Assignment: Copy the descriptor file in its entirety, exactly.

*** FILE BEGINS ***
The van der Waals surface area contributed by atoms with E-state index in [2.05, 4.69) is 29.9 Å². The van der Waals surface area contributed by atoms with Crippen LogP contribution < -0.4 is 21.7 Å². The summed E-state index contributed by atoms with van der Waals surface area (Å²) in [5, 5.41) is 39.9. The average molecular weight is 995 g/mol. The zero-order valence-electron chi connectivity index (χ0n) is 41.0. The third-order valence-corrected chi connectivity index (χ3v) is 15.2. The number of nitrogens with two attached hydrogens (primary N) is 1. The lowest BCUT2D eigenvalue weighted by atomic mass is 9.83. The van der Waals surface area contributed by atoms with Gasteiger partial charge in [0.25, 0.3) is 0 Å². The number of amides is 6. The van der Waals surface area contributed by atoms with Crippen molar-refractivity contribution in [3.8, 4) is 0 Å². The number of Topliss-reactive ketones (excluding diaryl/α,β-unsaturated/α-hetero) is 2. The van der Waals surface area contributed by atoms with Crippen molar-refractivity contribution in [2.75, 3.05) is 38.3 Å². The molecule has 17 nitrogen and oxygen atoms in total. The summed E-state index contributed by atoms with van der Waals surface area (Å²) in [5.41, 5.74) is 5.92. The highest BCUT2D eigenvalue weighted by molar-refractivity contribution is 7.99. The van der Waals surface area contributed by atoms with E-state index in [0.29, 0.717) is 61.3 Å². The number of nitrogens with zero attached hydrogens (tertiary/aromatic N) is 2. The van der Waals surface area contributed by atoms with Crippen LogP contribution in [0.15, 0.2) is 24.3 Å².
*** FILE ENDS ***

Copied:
The van der Waals surface area contributed by atoms with E-state index in [2.05, 4.69) is 29.9 Å². The van der Waals surface area contributed by atoms with Crippen LogP contribution < -0.4 is 21.7 Å². The summed E-state index contributed by atoms with van der Waals surface area (Å²) in [5, 5.41) is 39.9. The average molecular weight is 995 g/mol. The zero-order valence-electron chi connectivity index (χ0n) is 41.0. The third-order valence-corrected chi connectivity index (χ3v) is 15.2. The number of nitrogens with two attached hydrogens (primary N) is 1. The lowest BCUT2D eigenvalue weighted by atomic mass is 9.83. The van der Waals surface area contributed by atoms with Gasteiger partial charge in [0.25, 0.3) is 0 Å². The number of amides is 6. The van der Waals surface area contributed by atoms with Crippen molar-refractivity contribution in [3.8, 4) is 0 Å². The number of Topliss-reactive ketones (excluding diaryl/α,β-unsaturated/α-hetero) is 2. The van der Waals surface area contributed by atoms with Crippen molar-refractivity contribution in [2.75, 3.05) is 38.3 Å². The molecule has 17 nitrogen and oxygen atoms in total. The summed E-state index contributed by atoms with van der Waals surface area (Å²) in [5.41, 5.74) is 5.92. The highest BCUT2D eigenvalue weighted by molar-refractivity contribution is 7.99. The van der Waals surface area contributed by atoms with E-state index in [0.29, 0.717) is 61.3 Å². The number of nitrogens with zero attached hydrogens (tertiary/aromatic N) is 2. The van der Waals surface area contributed by atoms with Crippen LogP contribution in [0.15, 0.2) is 24.3 Å².